Several limitations of this study warrant discussion. The study was conducted at a single institution with a relatively small sample of primarily Hispanic women undergoing mammography screening, and the findings may not be generalizable to other populations geographically or to those who do not seek mammography. Multigene panel testing is the standard of care; however, the study was limited to BRCA1/2 genetic testing intention. Mental illness history was based on self-report from patients, and the authors were unable to confirm clinical diagnosis of mental illness via medical record review. However, the authors included validated measures of anxiety and depression. The study assessed prior completion of BRCA1/2 genetic testing in the survey. However, only five participants reported having completed genetic testing, and the authors were unable to confirm genetic testing via medical record review; therefore, these women were included in the genetic testing intention (yes) group. In addition, the theoretical framework focused on intention, and a further limitation is that intention may not lead to completion; other constructs of this theory can be explored in future studies. Of note, although intentions to have genetic testing were high, other possible barriers affecting uptake of genetic testing include lack of systematic family history screening with a screening tool, such as the SPS, at the mammography site to identify appropriate candidates and refer them to have genetic counseling or testing and limited access to cancer genetic services.
The current study indicates that the majority of Hispanic women with self-reported mental illness who are at high risk of developing breast cancer have high intentions of completing BRCA1/2 genetic testing. The findings indicate that healthcare providers, particularly nurses, should be aware of the high prevalence of mental illness among Hispanic women who meet family history criteria for BRCA1/2 genetic testing. Although genetic testing intention was high, very few Hispanic women completed BRCA1/2 testing. Because of the underuse of BRCA1/2 genetic testing among women at high risk who are eligible for testing, healthcare providers, particularly nurses, should be aware of barriers impeding completion of genetic testing, particularly for racial and ethnic minorities who experience cancer health disparities. Nurses should be aware that Hispanic women with a personal history of mental illness and high anxiety or depression levels may require additional psychosocial support to facilitate completion of genetic testing. Healthcare providers, particularly nurses, who are on the frontline of health care, are well positioned to identify women who are eligible for genetic testing through family history screening, to assess mental health status, and to provide psychosocial support. Prior to genetic testing, mental health history should be considered because individuals with a psychiatric history may be at greater risk for anxiety post–genetic testing (Hirschberg, Chan-Smutko, & Pirl, 2015). Useful screening tools, such as the psychosocial aspects of hereditary cancer questionnaire and the psychological health interview, assess psychosocial functioning of individuals who intend to undergo genetic counseling and testing (González-Ramírez et al., 2017). These tools may facilitate greater completion of genetic testing, particularly among multiethnic women, who are more likely to experience cancer health disparities.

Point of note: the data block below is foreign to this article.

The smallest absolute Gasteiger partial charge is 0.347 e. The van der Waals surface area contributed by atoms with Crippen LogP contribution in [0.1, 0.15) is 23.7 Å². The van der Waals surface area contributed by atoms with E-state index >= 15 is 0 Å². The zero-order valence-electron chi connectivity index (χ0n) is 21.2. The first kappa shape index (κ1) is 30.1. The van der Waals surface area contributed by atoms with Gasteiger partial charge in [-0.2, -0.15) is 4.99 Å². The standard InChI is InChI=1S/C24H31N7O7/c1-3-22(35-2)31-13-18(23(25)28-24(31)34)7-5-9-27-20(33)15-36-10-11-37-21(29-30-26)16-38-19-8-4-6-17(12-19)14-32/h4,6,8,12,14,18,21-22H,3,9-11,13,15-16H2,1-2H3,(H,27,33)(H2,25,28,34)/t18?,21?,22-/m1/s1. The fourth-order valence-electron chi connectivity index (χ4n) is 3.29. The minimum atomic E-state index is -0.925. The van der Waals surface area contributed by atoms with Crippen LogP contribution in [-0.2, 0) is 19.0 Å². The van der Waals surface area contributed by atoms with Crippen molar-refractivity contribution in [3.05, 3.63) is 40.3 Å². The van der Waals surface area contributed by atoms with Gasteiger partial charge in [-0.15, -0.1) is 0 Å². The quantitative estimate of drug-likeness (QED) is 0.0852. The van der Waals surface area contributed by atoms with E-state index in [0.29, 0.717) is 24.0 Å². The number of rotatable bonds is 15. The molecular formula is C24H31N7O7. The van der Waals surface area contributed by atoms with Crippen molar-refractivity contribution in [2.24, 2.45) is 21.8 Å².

High-risk multiethnic women who had a high prevalence of anxiety or depression had high intentions of completing BRCA1/2 genetic testing, but actual reported completion of genetic testing was low. Although mental illness was not significantly associated with BRCA1/2 genetic testing intention after adjusting for covariates, healthcare providers’ attempt to increase completion of BRCA1/2 genetic testing among high-risk multiethnic women should include assessment of mental health status and other competing barriers at the patient, provider, and healthcare system level. Addressing psychosocial needs, such as anxiety and depression, in women at high risk for breast cancer may increase the rate of those who intend to have BRCA1/2 genetic testing.
Tarsha Jones, PhD, RN, PHNA-BC, is an assistant professor in the Christine E. Lynn College of Nursing, and Katherine Freeman, DrPH, is a professor and Biostatistics Core Leader, both at Florida Atlantic University in Boca Raton; Marra Ackerman, MD, is a clinical assistant professor and psychiatrist at New York University Langone Medical Center in New York; and Meghna S. Trivedi, MD, MS, is an assistant professor of medicine at the Herbert Irving Comprehensive Cancer Center, Thomas Silverman, MPH, is a staff associate in the Department of Biomedical Informatics, Peter Shapiro, MD, is a psychiatrist in the Department of Psychiatry, Rita Kukafka, DrPH, MA, is a professor of biomedical informatics and sociomedical sciences, and Katherine D. Crew, MD, MS, is an associate professor of medicine and epidemiology at the Columbia University Irving Medical Center, all at Columbia University in New York. No financial relationships to disclose. Jones, Ackerman, Shapiro, Kukafka, and Crew contributed to the conceptualization and design. Crew completed the data collection. Jones, Freeman, and Crew provided statistical support. Jones, Freeman, Trivedi, Silverman, and Crew provided analysis. Jones, Freeman, Ackerman, Trivedi, Silverman, Kukafka, and Crew contributed to the manuscript preparation. Jones can be reached at email@example.com, with copy to ONFEditor@ons.org. (Submitted December 2018. Accepted July 8, 2019.)